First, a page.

Flying squirre l s
Flying squirrels take on extreme jumps
These gliding mammals can span distances more than 100 times their own body length. Covering up to around 76 metres (249.3 feet) in a single flight, southern flying squirrels accelerate down and forwards by tilting their head and ‘wings’. The flaps of skin along each side are known as the patagia, which are pulled taut in the air. Its sharply angled positioning enables these animals to perform much steeper dives than other gliding creatures.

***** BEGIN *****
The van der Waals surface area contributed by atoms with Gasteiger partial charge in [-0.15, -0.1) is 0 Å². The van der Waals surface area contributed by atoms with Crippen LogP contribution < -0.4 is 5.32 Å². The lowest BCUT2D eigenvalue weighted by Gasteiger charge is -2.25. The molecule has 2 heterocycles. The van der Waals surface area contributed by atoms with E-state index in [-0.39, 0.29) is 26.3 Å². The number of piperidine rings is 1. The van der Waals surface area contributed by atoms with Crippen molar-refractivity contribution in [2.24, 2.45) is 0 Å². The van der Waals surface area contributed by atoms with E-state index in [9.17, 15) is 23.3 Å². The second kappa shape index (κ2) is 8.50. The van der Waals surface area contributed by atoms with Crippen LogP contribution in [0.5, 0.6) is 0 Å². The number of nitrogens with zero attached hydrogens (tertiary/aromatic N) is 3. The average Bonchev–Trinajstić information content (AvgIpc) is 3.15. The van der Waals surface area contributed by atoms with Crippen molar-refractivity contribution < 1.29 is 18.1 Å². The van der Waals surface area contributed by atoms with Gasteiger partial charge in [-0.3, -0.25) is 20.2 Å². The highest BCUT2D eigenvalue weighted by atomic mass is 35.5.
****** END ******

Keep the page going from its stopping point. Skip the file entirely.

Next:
This species looks before it leaps, moving the head from side to side to determine the distance it is about to glide. This is not an example of true flight as the animal only decreases in altitude, but it is remarkable nonetheless.